Residents fighting to keep their homes

November 20, 2009
By

Heavy rains Saturday did not stop dozens of Chelsea and East Boston residents from joining together to fight foreclosures in the neighborhood. While the event was quickly moved inside after it began to pour, organizer Dominic Desiata was still pleased with the turnout.

"The event went very well," said Desiata. "Tenants, homeowners and allies joined to call attention to the toll the foreclosure crisis is taking on the neighborhood, as well as sharing stories of how locals have fought and won to stay in their homes."

The rally and subsequent press conference highlighted the need for neighbors to come together, and for banks to take meaningful action in negotiating with residents living in foreclosed properties instead of evicting them.

There were testimonies from residents as well as other Bank Tenants from around Greater Boston.

“It was a long fight, but I’m glad we did it. It is a relief to know we’ll have a place to live this winter," said one local resident Julio Chacon, who won a settlement and the right to rent from Citizens Bank, the foreclosing bank. "Now we can focus on supporting our neighbors.”

According to Desiata and his group, foreclosing banks are not willing to do meaningful loan modifications to avoid foreclosure. "Modifications that lower the loan principal are necessary and fair considering the inflated prices at which homes were sold during the Real Estate bubble," he said. "Unfortunately, banks prefer to evict tenants and homeowners rather than negotiate with them."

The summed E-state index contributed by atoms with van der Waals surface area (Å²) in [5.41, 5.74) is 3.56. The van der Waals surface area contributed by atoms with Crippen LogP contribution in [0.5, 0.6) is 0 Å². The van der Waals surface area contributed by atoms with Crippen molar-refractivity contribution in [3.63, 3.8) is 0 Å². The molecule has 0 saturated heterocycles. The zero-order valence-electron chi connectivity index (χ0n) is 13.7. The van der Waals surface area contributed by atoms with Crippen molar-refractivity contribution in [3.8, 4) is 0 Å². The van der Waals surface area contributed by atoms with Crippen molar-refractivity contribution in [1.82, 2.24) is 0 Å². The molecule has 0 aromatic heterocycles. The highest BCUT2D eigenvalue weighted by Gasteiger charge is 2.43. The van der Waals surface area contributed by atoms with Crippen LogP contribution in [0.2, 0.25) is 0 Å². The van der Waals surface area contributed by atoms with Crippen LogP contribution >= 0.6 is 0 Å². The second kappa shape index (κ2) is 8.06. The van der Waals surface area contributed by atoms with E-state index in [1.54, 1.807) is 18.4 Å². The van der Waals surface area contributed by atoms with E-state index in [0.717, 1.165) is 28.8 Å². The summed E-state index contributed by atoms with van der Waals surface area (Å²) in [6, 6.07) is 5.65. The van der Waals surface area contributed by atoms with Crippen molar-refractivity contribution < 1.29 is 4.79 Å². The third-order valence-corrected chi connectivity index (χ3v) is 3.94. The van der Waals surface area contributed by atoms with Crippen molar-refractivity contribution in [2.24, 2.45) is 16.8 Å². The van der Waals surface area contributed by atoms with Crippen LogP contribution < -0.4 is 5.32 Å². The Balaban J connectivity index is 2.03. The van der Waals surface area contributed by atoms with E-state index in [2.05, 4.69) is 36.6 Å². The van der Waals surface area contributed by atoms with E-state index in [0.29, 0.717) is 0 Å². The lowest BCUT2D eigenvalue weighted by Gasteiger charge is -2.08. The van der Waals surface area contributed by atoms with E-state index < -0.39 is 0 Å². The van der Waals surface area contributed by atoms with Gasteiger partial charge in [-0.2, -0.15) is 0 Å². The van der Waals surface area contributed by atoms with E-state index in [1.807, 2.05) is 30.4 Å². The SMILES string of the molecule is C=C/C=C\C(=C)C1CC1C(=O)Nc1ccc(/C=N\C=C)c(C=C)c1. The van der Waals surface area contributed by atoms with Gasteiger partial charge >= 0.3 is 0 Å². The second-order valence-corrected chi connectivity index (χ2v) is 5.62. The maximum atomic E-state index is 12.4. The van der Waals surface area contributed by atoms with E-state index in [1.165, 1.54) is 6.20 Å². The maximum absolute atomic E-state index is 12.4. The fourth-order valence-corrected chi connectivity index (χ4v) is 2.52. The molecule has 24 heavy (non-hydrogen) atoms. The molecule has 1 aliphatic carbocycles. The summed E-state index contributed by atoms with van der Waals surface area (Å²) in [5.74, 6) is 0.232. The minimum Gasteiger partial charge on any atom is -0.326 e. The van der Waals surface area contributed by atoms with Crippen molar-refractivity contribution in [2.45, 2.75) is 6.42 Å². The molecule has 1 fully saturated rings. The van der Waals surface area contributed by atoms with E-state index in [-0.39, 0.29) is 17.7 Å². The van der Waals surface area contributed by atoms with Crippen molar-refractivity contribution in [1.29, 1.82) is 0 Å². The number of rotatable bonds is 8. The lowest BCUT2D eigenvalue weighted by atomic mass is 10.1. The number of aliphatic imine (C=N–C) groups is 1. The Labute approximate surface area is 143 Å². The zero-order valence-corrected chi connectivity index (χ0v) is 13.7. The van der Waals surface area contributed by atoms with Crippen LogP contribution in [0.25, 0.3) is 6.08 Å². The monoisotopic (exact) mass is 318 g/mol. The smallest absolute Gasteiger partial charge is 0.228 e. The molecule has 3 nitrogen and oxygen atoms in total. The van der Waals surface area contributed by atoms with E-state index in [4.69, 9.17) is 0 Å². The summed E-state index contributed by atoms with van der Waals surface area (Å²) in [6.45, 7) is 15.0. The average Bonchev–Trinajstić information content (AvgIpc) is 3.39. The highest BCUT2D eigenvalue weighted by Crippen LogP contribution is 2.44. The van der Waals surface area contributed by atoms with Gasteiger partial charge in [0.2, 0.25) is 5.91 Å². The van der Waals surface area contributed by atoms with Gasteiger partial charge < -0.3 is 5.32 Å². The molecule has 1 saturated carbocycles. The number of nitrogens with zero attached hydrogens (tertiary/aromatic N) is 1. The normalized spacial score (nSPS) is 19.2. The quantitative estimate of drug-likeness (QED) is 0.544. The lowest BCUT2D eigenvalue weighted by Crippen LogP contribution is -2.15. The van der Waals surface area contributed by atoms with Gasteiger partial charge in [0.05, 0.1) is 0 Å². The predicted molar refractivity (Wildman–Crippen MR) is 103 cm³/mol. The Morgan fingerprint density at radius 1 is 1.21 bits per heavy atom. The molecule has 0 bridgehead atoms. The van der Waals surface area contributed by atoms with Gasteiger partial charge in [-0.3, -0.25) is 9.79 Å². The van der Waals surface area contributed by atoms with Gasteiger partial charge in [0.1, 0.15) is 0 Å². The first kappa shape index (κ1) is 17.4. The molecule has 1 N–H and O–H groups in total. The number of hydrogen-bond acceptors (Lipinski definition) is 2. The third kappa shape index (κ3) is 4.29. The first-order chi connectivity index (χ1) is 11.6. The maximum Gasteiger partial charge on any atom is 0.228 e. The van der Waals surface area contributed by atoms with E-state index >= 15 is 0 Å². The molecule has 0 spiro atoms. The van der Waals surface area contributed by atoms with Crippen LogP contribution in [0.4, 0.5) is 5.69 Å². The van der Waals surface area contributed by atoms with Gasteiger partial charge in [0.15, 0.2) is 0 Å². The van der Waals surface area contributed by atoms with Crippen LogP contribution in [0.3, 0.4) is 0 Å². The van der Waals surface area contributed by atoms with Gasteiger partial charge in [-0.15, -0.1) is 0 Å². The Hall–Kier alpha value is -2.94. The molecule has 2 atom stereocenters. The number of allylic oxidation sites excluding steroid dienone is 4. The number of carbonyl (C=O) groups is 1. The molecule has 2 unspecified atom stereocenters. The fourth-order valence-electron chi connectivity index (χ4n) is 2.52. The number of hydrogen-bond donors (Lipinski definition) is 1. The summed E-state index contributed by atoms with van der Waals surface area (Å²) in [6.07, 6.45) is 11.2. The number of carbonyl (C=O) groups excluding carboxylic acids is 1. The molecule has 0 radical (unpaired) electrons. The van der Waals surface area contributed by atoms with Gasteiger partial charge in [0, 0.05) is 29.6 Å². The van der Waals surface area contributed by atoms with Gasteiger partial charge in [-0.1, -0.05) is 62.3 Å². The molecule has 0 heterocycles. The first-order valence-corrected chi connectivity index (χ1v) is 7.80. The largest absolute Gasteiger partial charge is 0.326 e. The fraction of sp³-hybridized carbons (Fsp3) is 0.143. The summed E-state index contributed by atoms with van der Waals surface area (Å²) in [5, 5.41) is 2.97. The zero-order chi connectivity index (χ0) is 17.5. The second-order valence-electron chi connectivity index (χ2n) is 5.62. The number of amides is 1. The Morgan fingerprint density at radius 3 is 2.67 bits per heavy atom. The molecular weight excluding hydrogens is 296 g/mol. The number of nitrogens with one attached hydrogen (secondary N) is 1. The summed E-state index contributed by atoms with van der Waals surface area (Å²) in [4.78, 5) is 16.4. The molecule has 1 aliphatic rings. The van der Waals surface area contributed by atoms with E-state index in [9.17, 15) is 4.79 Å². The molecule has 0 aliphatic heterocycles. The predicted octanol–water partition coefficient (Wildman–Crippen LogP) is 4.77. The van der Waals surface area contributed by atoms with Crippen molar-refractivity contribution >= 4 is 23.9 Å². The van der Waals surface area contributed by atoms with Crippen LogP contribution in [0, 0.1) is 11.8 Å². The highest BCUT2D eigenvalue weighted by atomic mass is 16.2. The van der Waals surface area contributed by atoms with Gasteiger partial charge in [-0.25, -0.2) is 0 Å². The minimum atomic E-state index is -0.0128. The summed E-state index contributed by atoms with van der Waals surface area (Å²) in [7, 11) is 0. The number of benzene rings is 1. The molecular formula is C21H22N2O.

Desiata said through grassroots organizing, residents have been able to stop many post-foreclosure evictions.

"Tenants and homeowners have been winning the right to stay, and in some cases have been able to purchase their homes at appraised value with the aid of local non-profit lenders," said Desiata. "We want the right to pay rent. Lenders such as Fannie Mae are allowing this. Why shouldn’t other banks do the same?"

Also, local organizations like the Neighborhood of Affordable Housing (NOAH) are offering free clinics for residents fearing the worst and hoping to hold on to their dreams of homeownership.

"We have foreclosure clinics every Monday at 6:00 p.m.," said NOAH’s Carolina Trujillo. "Our program is very complete we can help people with options like refinance, loan restructure/modification, forbearance, repayment plans, short sales and deed in lieu."

NOAH also organized with the state and City of Boston and brought a larger event to Revere High School where major lenders met face to face with borrowers.


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